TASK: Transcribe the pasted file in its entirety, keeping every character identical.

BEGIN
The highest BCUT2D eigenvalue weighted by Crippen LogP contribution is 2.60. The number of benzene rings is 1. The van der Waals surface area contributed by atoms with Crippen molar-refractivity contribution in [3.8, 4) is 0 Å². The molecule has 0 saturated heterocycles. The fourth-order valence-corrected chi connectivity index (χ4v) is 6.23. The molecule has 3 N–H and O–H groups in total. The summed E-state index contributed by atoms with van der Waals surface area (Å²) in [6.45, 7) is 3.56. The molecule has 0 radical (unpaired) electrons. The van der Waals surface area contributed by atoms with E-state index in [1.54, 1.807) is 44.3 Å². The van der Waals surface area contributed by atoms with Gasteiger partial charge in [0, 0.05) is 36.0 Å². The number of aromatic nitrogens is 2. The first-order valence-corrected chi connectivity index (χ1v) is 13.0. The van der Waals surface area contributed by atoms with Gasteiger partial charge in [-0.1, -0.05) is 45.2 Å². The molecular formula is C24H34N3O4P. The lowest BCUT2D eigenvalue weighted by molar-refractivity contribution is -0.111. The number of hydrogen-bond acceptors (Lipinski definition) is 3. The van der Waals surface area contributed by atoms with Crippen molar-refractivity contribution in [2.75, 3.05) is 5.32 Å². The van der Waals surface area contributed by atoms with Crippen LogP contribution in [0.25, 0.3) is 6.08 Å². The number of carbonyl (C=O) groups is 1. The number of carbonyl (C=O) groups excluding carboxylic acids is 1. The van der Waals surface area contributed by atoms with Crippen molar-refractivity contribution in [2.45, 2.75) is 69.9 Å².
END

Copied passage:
The highest BCUT2D eigenvalue weighted by Crippen LogP contribution is 2.60. The number of benzene rings is 1. The van der Waals surface area contributed by atoms with Crippen molar-refractivity contribution in [3.8, 4) is 0 Å². The molecule has 0 saturated heterocycles. The fourth-order valence-corrected chi connectivity index (χ4v) is 6.23. The molecule has 3 N–H and O–H groups in total. The summed E-state index contributed by atoms with van der Waals surface area (Å²) in [6.45, 7) is 3.56. The molecule has 0 radical (unpaired) electrons. The van der Waals surface area contributed by atoms with E-state index in [1.54, 1.807) is 44.3 Å². The van der Waals surface area contributed by atoms with Gasteiger partial charge in [0, 0.05) is 36.0 Å². The number of aromatic nitrogens is 2. The first-order valence-corrected chi connectivity index (χ1v) is 13.0. The van der Waals surface area contributed by atoms with Gasteiger partial charge in [-0.1, -0.05) is 45.2 Å². The molecular formula is C24H34N3O4P. The lowest BCUT2D eigenvalue weighted by molar-refractivity contribution is -0.111. The number of hydrogen-bond acceptors (Lipinski definition) is 3. The van der Waals surface area contributed by atoms with Crippen molar-refractivity contribution in [2.75, 3.05) is 5.32 Å². The van der Waals surface area contributed by atoms with Crippen LogP contribution in [0.25, 0.3) is 6.08 Å². The number of carbonyl (C=O) groups is 1. The number of carbonyl (C=O) groups excluding carboxylic acids is 1. The van der Waals surface area contributed by atoms with Crippen molar-refractivity contribution in [2.45, 2.75) is 69.9 Å².